(Updates to start of U.S. trading, changes byline, dateline, previous LONDON)
* MSCI world index strains for all-time high
* Brazil drops as Petrobras hit
* Yellen leads some to pare bets on immediate rate hike
By David Gaffen
NEW YORK, Feb 25 (Reuters) - An index of world equities stayed within reach of an all-time high on Wednesday as investors welcomed comments from Federal Reserve Chair Janet Yellen suggesting the U.S. central bank is in no rush to raise interest rates.
Markets were also supported by slightly better than expected Chinese factory activity data and U.S. sales of new homes.
Shares in Brazil fell, meanwhile, led by a 7 percent drop in Petrobras, the country’s largest company, after its credit was downgraded to ‘junk’ status due to an ongoing corruption probe and concerns about liquidity. Brazil’s Bovespa index was down 1.3 percent.
MSCI’s 46-country world index was up 0.1 percent at 433.29, nearing the 434.24 all-time peak it scaled in September.
Fed chief Yellen told the U.S. Senate Banking Committee that the bank was preparing to consider rate hikes “on a meeting-by-meeting basis” but it would provide markets with clearer signals before it moved.
Markets interpreted the testimony to suggest the Fed would start rate increases a bit later than expected, with a first hike likely around September. Yellen is repeating her testimony Wednesday to the House Financial Services Committee.
“For the rally to continue we now need two things. The recovery has to be driven by hard facts, the consumer and manufacturing. And we need the hope that the Fed won’t be too aggressive with hiking rates, and yesterday we got that message,” said Didier Duret, chief investment officer at ABN Amro.
Major Wall Street indexes were just off all-time highs. The Dow Jones industrial average fell 11.56 points, or 0.06 percent, to 18,197.63, the S&P 500 lost 1.78 points, or 0.08 percent, to 2,113.7 and the Nasdaq Composite dropped 7.74 points, or 0.16 percent, to 4,960.38.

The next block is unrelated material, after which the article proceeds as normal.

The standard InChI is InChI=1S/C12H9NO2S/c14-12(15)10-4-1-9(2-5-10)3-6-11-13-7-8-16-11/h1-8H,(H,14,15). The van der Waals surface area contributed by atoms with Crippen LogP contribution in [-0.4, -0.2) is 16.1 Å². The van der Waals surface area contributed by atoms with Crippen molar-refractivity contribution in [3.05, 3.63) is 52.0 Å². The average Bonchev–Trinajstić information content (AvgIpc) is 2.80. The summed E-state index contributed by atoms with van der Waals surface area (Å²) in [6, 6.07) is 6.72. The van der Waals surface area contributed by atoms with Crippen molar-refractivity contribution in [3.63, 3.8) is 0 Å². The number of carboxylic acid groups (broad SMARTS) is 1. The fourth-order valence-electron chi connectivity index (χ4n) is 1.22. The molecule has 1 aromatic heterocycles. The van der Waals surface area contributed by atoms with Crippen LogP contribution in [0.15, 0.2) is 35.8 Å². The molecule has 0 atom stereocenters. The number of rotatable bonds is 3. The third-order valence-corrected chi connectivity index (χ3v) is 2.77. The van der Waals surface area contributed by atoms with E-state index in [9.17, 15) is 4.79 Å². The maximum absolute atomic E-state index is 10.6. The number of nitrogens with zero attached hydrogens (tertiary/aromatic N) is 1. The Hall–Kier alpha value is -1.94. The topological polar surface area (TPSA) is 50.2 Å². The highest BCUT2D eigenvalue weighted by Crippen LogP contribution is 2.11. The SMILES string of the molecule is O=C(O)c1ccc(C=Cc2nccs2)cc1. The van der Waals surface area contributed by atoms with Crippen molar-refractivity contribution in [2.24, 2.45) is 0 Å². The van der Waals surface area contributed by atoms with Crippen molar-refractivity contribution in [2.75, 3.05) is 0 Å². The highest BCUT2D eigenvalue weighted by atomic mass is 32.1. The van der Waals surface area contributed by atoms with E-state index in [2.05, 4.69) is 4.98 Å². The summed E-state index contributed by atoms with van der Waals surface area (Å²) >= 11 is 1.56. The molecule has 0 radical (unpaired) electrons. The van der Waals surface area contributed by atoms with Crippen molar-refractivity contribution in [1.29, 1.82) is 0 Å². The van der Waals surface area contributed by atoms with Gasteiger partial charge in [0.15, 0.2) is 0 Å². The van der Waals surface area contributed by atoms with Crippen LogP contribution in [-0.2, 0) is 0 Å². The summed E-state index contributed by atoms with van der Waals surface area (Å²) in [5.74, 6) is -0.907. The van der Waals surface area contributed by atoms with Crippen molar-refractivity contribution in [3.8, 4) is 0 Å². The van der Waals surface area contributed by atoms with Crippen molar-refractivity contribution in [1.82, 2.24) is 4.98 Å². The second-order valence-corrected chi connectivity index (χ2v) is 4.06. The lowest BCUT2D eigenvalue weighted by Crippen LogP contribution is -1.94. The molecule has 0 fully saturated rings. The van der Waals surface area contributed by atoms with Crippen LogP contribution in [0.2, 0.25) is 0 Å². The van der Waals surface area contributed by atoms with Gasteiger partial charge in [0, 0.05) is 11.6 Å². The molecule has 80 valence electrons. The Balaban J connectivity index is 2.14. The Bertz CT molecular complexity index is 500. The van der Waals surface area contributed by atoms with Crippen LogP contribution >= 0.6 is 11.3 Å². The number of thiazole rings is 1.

The dollar was down 0.25 percent in U.S. trading. The benchmark U.S. 10-year Treasury note was down 2/32 in price to yield 1.99 percent.
The euro zone’s approval of Greece’s reform plan on Tuesday, a requirement for Athens to receive a four-month extension to its bailout, continued to help European bonds.
Germany saw investors effectively pay to lend it money for five years for the first time at a bond auction. Irish yields hovered at a new low of just 1 percent, although Greece saw its yields nudge up.
European bourses edged lower after six days of gains. The benchmark FTSEurofirst 300 fell 0.3 percent Wednesday.
China’s flash HSBC/Markit Purchasing Managers Index inched above the line denoting growth in activity, beating the consensus forecast for a slight contraction.
MSCI’s broadest index of Asia-Pacific shares outside Japan gained 0.85 percent, but Japan’s Nikkei snapped a five-day climb after hitting a 15-year high the previous day.
Oil rose. Brent added about 50 cents to $59.15 a barrel and U.S. crude crept up to $49.53. Gold added about 0.85 percent to $1,208.50 per ounce. (Additional reporting by Marc Jones in London; Editing by Alison Williams and James Dalgleish)